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Road bikes - Page 3

post #31 of 34

Re: Road bikes

In article <ng1c401jrdufd21eu4kom3sikeo46jr7pl@4ax.com>, Richard Bates wrote:
>On Wed, 3 Mar 2004 16:20:15 -0000, in <1078330784.28284.0@nnrp-t71-02.news.uk.clara.net>, "Doki"
><doki@spamtroNspidar.com> wrote:
>>Any ideas on what lamps to get? I don't want one of those naff flashing LED things on the back or
>>something that gives out as much light as one of those photon lights strapped to the front. Proper
>>lights please, preferably as bright as a car tail light at the back (15W Halogen IIRC) and at
>>least 30W facing forwards...
>30W up front will require a battery almost as heavy as the bike itself!

A 35W Lumicycle will last over an hour for a 790g system weight. "Only" costs 150 pounds.

If he wants 30W lasting for hours off cheap lead-acid it could easily be as heavy as the
bike though.
post #32 of 34

Re: Road bikes

> It's a sensible style of bike - the website doesn't seem to say anything more about it.

It's a good shop, but bad website :-( Incredibly helpful when you go in though.
post #33 of 34

Re: Road bikes

Doki wrote:
> I agree entirely that there's nothing up with LEDs. The LED traffic lights and brake lights are
> very bright, almost painful in fact, I think due to the fact that LEDs produce light on a very
> narrow frequency. It's just the majority of things I see cyclists using (if they're using lights)
> are horribly inadequate.

Most of them would be adequate if fresh batteries were used.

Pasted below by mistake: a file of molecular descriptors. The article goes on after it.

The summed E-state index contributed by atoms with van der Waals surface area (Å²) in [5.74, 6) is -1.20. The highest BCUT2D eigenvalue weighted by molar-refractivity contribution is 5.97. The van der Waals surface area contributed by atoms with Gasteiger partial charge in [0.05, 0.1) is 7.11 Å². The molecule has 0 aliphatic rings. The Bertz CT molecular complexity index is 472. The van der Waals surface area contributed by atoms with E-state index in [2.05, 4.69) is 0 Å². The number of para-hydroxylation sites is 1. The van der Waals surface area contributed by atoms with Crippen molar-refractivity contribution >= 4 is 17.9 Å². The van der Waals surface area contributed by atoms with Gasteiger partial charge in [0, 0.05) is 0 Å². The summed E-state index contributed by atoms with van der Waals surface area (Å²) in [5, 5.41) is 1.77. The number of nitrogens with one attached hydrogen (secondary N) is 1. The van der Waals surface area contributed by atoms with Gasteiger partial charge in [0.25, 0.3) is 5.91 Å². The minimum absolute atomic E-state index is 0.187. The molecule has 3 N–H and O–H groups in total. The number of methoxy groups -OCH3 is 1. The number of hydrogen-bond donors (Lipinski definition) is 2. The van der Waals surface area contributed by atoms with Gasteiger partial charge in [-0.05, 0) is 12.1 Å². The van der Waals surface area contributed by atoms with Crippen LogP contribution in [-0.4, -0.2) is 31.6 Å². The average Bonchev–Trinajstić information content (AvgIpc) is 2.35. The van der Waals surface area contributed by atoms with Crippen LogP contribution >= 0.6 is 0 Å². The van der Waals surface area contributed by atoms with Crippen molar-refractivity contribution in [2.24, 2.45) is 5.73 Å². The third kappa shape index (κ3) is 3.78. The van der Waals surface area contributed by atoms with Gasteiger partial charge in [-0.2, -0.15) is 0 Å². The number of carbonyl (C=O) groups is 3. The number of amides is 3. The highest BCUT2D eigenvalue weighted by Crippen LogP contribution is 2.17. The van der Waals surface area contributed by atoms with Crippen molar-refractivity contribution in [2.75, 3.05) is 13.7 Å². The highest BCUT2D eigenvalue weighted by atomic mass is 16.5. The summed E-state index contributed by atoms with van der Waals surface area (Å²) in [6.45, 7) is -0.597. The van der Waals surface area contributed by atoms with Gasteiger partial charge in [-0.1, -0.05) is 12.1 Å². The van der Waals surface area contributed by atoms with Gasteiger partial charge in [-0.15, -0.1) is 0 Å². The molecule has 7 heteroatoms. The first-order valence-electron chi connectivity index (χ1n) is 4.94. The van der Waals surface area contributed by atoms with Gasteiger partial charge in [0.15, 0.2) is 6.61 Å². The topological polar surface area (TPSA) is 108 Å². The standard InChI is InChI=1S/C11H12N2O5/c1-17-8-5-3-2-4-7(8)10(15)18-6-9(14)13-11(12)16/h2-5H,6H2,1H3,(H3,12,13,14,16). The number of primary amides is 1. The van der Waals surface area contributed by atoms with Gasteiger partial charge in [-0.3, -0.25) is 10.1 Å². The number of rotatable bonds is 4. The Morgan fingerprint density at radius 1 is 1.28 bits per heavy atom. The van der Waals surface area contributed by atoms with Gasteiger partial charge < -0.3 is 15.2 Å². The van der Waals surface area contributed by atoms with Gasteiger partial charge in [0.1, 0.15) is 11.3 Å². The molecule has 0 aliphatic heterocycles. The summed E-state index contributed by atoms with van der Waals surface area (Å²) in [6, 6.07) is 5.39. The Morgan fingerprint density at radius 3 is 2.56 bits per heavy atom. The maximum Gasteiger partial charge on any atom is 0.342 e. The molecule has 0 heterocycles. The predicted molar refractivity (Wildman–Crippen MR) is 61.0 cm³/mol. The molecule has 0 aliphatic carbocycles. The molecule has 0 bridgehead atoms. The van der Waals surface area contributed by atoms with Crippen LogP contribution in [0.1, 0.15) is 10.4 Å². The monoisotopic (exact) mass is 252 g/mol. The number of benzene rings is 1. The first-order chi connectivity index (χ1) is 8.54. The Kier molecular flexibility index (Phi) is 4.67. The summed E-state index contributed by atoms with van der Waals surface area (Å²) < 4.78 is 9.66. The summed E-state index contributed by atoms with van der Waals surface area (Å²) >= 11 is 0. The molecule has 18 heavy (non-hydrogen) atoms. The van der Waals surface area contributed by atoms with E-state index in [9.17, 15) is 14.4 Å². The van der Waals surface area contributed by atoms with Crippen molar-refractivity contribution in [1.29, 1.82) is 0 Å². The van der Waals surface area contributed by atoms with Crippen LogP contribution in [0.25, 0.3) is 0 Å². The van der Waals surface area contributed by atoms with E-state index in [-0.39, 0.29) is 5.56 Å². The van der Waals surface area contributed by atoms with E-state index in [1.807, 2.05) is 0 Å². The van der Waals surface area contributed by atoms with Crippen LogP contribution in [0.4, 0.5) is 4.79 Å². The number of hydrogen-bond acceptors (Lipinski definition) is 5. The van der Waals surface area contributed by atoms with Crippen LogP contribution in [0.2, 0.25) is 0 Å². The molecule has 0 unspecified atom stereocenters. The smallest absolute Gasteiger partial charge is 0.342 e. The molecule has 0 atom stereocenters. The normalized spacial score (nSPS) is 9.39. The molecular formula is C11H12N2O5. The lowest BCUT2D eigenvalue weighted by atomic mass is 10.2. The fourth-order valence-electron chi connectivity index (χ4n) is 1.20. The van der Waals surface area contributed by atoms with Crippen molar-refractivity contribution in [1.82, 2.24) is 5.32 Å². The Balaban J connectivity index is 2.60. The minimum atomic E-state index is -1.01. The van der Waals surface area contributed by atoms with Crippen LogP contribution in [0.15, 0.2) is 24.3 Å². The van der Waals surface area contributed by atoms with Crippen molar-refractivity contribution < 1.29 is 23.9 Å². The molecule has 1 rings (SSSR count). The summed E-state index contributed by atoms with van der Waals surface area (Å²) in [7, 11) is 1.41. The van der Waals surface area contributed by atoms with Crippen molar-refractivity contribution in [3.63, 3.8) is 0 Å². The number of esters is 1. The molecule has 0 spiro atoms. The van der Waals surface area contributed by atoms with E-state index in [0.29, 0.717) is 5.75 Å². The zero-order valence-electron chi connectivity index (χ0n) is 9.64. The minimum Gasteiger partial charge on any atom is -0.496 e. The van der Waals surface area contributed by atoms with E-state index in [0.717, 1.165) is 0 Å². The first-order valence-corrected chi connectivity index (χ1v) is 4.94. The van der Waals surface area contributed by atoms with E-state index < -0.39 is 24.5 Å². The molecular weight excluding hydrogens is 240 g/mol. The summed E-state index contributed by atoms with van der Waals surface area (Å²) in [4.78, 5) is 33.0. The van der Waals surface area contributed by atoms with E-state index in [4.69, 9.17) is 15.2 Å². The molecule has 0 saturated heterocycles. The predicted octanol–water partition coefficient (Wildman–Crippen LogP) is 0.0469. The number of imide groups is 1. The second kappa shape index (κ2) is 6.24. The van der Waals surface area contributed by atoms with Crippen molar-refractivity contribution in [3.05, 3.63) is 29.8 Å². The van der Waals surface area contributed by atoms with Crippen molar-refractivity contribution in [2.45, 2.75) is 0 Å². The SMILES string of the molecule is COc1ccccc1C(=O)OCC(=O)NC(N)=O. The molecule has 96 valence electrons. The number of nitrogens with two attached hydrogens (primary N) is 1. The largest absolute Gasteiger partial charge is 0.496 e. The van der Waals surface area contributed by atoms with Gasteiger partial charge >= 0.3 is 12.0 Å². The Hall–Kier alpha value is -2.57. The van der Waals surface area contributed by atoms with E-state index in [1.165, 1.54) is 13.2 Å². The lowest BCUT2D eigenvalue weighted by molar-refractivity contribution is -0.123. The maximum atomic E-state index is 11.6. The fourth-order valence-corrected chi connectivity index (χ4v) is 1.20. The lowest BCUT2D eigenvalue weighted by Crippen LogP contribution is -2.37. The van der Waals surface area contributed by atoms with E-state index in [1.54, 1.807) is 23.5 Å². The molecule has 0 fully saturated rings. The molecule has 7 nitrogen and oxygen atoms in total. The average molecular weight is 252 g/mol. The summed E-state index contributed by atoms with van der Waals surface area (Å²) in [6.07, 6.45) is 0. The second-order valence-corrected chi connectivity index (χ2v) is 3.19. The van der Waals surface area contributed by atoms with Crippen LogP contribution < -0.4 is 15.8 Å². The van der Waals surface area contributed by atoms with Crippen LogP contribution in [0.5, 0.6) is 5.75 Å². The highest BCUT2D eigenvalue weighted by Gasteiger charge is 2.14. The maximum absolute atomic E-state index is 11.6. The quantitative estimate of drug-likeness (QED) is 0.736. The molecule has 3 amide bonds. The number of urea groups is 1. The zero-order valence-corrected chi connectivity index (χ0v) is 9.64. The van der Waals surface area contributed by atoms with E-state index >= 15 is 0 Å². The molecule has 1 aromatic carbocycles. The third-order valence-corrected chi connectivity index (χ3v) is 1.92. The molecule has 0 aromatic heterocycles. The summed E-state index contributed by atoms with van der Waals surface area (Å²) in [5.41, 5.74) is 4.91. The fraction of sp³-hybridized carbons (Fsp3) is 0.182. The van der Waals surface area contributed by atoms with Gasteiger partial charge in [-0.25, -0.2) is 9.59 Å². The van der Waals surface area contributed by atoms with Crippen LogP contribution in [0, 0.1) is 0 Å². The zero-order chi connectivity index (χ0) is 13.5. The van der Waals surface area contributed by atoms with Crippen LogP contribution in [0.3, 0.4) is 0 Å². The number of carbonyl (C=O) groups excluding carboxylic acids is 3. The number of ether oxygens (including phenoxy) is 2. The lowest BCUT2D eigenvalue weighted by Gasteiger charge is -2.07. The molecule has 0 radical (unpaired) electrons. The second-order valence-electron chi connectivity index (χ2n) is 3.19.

post #34 of 34

Re: Road bikes

On Wed, 03 Mar 2004 16:58:58 +0000, anonymous coward
<anonymous.coward@nospam.nowhere> wrote:

>> What are clipless pedals? I've only used the normal variety you get on a boggo bike. I'd prefer
>> not to wear stupid shoes to ride a bike or any variety of lycra or nylon if at all possible .
>The next step up from ordinary pedals is to use toeclips - this is a pocket on the end of the pedal
>that you insert your toe into. It means you are pedalling with the right part of your foot (your
>toe rather than your heel - heels feel more 'natural' to me at least, but is less efficient) and it
>means you can pull up on the pedals as well as pushing down.
>'Clipless pedals' sound like they should be a step back from these because they don't have
>toeclips. Instead, you wear special shoes that mechanically clip on to the pedals.


My first set of clipless pedals and shoes cost around 70 quid in total. In the previous few years,
wearing trainers and using toe-clips, I demolished several pairs of trainers - a cost of more than
double the amount.

Like most, I had a few interesting moments at first but got used to them within a very short time.
I'd say forget the toe-clips and go straight to clipless.

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